Project Focuses On Placing Women, Minorities Into IT
BackBy Daniel Margolis, Associate Editor — December 11, 2006
Last month, U.S. Secretary of Labor Elaine L. Chao presented Focus: HOPE with an Exemplary Public Interest Contribution (EPIC) Award in recognition of its success in opening employment opportunities for minorities and women over the last 25 years.
Focus: HOPE is a civil and human rights organization and in 1999, it opened the Information Technologies Center (ITC). By partnering with technical learning organizations such as the Cisco Networking Academy, ITC has to date graduated more than 700 students into IT jobs in PC technology and network, desktop and server administration. Of these students, 98 percent were minorities and 30 percent were women, according to Focus: HOPE.
Linda Hanks, ITC manager, explained why Focus: HOPE made this push toward IT.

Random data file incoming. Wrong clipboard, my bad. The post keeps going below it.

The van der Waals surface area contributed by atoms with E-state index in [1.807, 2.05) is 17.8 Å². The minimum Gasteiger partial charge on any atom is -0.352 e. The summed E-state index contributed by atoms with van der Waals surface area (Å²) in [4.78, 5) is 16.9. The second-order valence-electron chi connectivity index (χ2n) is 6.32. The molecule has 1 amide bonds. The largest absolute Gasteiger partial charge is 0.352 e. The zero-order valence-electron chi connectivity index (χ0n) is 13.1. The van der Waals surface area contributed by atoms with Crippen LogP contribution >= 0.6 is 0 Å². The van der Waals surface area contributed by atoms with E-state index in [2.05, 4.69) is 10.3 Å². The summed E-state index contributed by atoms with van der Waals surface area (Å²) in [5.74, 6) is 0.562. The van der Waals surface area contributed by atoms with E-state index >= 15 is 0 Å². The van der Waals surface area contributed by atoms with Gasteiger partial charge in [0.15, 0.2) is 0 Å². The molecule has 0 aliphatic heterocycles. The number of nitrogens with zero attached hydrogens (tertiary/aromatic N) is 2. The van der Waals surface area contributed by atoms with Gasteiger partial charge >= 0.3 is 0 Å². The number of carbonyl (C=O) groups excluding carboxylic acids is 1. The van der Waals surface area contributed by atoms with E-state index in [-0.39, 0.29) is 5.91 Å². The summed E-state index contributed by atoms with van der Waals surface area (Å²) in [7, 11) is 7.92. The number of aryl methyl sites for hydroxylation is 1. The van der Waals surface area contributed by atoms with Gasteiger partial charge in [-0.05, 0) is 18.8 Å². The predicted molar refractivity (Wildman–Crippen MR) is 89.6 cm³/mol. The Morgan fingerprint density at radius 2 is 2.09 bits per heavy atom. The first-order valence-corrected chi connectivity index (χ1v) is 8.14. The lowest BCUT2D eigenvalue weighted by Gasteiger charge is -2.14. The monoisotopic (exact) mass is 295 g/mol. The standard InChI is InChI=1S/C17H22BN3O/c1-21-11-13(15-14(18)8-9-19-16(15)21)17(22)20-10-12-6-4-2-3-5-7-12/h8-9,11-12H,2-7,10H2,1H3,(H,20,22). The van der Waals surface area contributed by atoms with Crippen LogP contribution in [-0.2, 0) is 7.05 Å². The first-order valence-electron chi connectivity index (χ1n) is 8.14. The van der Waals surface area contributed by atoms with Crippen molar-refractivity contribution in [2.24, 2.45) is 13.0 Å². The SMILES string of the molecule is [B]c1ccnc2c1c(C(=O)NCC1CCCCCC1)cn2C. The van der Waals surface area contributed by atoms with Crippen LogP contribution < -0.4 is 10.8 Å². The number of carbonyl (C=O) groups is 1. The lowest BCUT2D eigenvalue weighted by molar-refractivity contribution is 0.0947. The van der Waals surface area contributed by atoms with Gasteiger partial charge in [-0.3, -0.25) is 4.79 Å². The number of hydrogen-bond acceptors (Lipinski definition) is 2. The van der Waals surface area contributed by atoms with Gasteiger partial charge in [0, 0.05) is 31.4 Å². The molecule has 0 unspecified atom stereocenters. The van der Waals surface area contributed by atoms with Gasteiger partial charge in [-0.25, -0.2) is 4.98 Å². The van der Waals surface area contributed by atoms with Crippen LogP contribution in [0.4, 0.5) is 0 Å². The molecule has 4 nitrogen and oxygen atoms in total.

“In 1999, when we started this, there was a great demand for IT, and there were a lot of positions that used IT, but there weren’t a lot of minorities involved,” Hanks said. “We wanted to start not just bridging the digital divide but getting people involved in the creation and the direction of technology.”
ITC faces different challenges now than it did in the days of the dot-com boom, Hanks said.
“Since ’99, IT has had its peaks and valleys, and so when you’re in a valley like after 2000 (and into) 2001, when a lot of companies were not upgrading their PCs or applications on their PCs because they spent all their budget on Y2K, there were difficulties just because there was less demand,” Hanks said.
Kathy Moran, ITC manager of communication, explained how the program survives such downturns in the market.
“Even though there have been peaks and valleys in the employment area in IT, employers tend to keep coming back to us because our curriculum contains a lot of work on communication skills, developing good work habits and work ethics,” Moran said. “We concentrate on producing a well-rounded graduate.”
Hanks said the largest challenge ITC now faces is addressing its students’ transportation issues.
“In IT now, you have to be mobile if you’re working for an IT provider that requires you go to multiple employers,” she said.